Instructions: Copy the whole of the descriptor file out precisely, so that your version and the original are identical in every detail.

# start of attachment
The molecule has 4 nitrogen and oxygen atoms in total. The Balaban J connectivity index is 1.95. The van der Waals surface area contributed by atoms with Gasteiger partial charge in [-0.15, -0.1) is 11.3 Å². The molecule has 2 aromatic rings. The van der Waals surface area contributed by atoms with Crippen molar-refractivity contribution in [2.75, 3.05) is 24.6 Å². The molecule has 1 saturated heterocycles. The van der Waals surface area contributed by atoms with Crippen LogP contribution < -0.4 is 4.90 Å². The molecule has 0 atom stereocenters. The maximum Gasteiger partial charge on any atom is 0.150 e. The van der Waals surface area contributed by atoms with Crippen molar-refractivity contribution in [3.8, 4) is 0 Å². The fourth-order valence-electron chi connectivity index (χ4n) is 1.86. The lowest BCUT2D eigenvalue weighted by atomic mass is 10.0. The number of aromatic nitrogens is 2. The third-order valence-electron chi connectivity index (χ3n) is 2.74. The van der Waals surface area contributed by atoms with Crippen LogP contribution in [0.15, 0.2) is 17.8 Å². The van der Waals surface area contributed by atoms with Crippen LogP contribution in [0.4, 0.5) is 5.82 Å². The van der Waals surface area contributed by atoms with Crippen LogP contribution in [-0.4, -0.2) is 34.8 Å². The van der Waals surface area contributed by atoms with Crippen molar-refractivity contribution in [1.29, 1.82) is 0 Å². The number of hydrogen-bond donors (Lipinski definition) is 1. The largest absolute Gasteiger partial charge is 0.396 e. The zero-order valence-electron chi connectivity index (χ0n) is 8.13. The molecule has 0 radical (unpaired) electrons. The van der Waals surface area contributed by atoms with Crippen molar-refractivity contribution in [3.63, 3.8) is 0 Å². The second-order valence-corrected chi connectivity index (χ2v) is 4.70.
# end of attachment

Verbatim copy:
The molecule has 4 nitrogen and oxygen atoms in total. The Balaban J connectivity index is 1.95. The van der Waals surface area contributed by atoms with Gasteiger partial charge in [-0.15, -0.1) is 11.3 Å². The molecule has 2 aromatic rings. The van der Waals surface area contributed by atoms with Crippen molar-refractivity contribution in [2.75, 3.05) is 24.6 Å². The molecule has 1 saturated heterocycles. The van der Waals surface area contributed by atoms with Crippen LogP contribution < -0.4 is 4.90 Å². The molecule has 0 atom stereocenters. The maximum Gasteiger partial charge on any atom is 0.150 e. The van der Waals surface area contributed by atoms with Crippen molar-refractivity contribution in [3.8, 4) is 0 Å². The fourth-order valence-electron chi connectivity index (χ4n) is 1.86. The lowest BCUT2D eigenvalue weighted by atomic mass is 10.0. The number of aromatic nitrogens is 2. The third-order valence-electron chi connectivity index (χ3n) is 2.74. The van der Waals surface area contributed by atoms with Crippen LogP contribution in [0.15, 0.2) is 17.8 Å². The van der Waals surface area contributed by atoms with Crippen LogP contribution in [0.4, 0.5) is 5.82 Å². The van der Waals surface area contributed by atoms with Crippen LogP contribution in [-0.4, -0.2) is 34.8 Å². The van der Waals surface area contributed by atoms with Crippen molar-refractivity contribution in [1.29, 1.82) is 0 Å². The number of hydrogen-bond donors (Lipinski definition) is 1. The largest absolute Gasteiger partial charge is 0.396 e. The zero-order valence-electron chi connectivity index (χ0n) is 8.13. The molecule has 0 radical (unpaired) electrons. The van der Waals surface area contributed by atoms with Crippen molar-refractivity contribution in [3.63, 3.8) is 0 Å². The second-order valence-corrected chi connectivity index (χ2v) is 4.70.